Democrats pushed hard to get the Social Spending Bill passed, which would expand social services and contribute billions to combat climate change.

Nancy Pelosi
(Photo : Jim WATSON / AFP)
US Speaker of the House Nancy Pelosi, D-CA, speaks about the Build Back Better Act during her weekly press conference.

Signal To Vote on Social Spending Bill

In a recently published article in The Hill, the large social spending bill at the heart of President Biden's domestic program will be voted on by House Democrats on Thursday evening, handing the besieged party a big triumph going into the lengthy Thanksgiving vacation.

House Majority Leader Steny Hoyer, who officially determines the floor calendar, disclosed the plan Thursday afternoon, only hours after Speaker Nancy Pelosi indicated that the measure will be brought to the floor before the end of the day.

After months of heated internal debate, Democrats took a sharp swing toward passage, indicating a growing feeling of agreement among liberals and moderates on the once-contentious spending package. Its passage would mark yet another big victory for Democrats, coming just days after Biden signed a separate bill into law to spend $1.2 trillion in the country's infrastructure, according to a report published in The Washington Post.

Read Also: Democrats Eyeing To Pass Social Spending and Bipartisan Infrastructure Bill on Tuesday 

Congressional Budget Office Releases a Report

A cost study by the Congressional Budget Office (CBO), Congress's official scorekeeper, has been standing in the way of the vote, with employees working around the clock to compile more than a dozen tentative assessments evaluating the fiscal consequences of measures under different committees.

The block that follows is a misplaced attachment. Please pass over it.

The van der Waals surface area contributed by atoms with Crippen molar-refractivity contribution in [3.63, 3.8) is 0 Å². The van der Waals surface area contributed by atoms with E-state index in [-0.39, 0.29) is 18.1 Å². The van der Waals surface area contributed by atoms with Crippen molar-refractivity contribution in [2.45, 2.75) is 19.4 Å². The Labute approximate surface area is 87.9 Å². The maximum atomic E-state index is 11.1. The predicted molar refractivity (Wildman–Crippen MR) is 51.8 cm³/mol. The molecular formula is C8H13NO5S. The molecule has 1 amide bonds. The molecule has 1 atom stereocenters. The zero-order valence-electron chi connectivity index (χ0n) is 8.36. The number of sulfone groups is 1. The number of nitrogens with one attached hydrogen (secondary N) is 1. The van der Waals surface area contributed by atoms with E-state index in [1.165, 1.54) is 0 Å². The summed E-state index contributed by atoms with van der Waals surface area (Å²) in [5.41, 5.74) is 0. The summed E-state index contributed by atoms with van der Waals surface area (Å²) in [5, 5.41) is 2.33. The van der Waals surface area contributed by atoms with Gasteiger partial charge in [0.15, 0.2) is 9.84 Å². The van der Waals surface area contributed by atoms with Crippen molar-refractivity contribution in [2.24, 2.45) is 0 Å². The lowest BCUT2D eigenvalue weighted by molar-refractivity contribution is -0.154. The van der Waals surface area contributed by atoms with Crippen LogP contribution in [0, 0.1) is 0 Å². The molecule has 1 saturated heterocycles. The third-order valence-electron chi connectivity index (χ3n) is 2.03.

The CBO said Thursday around noon that 12 of the 13 cost reports had been made public as of Thursday afternoon, and that "the whole estimate" will be given later in the day, according to a recently published news article in CNBC News.

Since a few moderate Democrats postponed their support for Biden's massive "family" benefits package until those figures were available, the CBO analyses have been critical to the process. The moderates want guarantees that the bill is properly funded and that the CBO's statistics match those supplied by the White House and several House committees previously.

Moderate and Liberal Democrats are Optimistic about Bill's Passage

Rep. Kurt Schrader said that he did not see any differences based on the report from the CBO that will create a debate or tension among the lawmakers. Meanwhile, Rep. Dean Phillips, a moderate, had a similar view as the day progressed.

Liberal Democrats, who had pushed for a much bigger version of the plan, are also rooting for it to pass. Meanwhile, the chairman of the Congressional Progressive Caucus, Rep. Pramila Jayapal, pointed out that the moderate holdouts never demanded a thorough CBO analysis, merely enough "fiscal facts" to persuade them that the plan would not add to the deficit.

On the other hand, Democrats are hoping that House ratification of the massive benefits package, which comes the same week that Vice President Joe Biden signed a popular $1.2 trillion infrastructure plan into law, would help them turn their electoral fortunes around in time for the midterm elections next year.

Related Article: Biden's Social Spending Bill Could Face Challenges, Changes in the Senate due to Budget Rules